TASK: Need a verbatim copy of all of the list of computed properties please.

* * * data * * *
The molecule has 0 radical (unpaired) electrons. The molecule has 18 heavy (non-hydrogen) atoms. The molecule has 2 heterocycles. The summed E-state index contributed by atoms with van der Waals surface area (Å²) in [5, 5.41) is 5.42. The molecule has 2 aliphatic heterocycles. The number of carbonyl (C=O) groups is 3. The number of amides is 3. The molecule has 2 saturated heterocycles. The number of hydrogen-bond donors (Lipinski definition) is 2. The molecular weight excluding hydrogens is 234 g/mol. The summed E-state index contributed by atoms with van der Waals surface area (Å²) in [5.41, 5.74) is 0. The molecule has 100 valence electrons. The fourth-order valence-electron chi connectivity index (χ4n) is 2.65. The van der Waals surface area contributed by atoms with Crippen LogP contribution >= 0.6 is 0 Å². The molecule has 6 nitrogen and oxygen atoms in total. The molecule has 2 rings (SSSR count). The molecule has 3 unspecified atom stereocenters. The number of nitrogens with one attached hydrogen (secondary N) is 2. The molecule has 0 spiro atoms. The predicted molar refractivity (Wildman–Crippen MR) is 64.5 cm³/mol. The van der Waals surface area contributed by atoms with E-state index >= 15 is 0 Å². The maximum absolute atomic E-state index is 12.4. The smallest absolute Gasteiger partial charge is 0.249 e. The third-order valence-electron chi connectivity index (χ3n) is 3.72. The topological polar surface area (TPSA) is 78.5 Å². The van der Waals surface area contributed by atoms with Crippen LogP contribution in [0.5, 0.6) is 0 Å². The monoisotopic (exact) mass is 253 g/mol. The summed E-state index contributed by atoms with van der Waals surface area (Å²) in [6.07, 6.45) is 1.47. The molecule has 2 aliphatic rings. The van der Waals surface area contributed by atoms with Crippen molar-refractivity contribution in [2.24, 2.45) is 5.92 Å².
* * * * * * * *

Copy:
The molecule has 0 radical (unpaired) electrons. The molecule has 18 heavy (non-hydrogen) atoms. The molecule has 2 heterocycles. The summed E-state index contributed by atoms with van der Waals surface area (Å²) in [5, 5.41) is 5.42. The molecule has 2 aliphatic heterocycles. The number of carbonyl (C=O) groups is 3. The number of amides is 3. The molecule has 2 saturated heterocycles. The number of hydrogen-bond donors (Lipinski definition) is 2. The molecular weight excluding hydrogens is 234 g/mol. The summed E-state index contributed by atoms with van der Waals surface area (Å²) in [5.41, 5.74) is 0. The molecule has 100 valence electrons. The fourth-order valence-electron chi connectivity index (χ4n) is 2.65. The van der Waals surface area contributed by atoms with Crippen LogP contribution >= 0.6 is 0 Å². The molecule has 6 nitrogen and oxygen atoms in total. The molecule has 2 rings (SSSR count). The molecule has 3 unspecified atom stereocenters. The number of nitrogens with one attached hydrogen (secondary N) is 2. The molecule has 0 spiro atoms. The predicted molar refractivity (Wildman–Crippen MR) is 64.5 cm³/mol. The van der Waals surface area contributed by atoms with E-state index >= 15 is 0 Å². The maximum absolute atomic E-state index is 12.4. The smallest absolute Gasteiger partial charge is 0.249 e. The third-order valence-electron chi connectivity index (χ3n) is 3.72. The topological polar surface area (TPSA) is 78.5 Å². The van der Waals surface area contributed by atoms with Crippen LogP contribution in [0.5, 0.6) is 0 Å². The monoisotopic (exact) mass is 253 g/mol. The summed E-state index contributed by atoms with van der Waals surface area (Å²) in [6.07, 6.45) is 1.47. The molecule has 2 aliphatic rings. The van der Waals surface area contributed by atoms with Crippen molar-refractivity contribution in [2.24, 2.45) is 5.92 Å².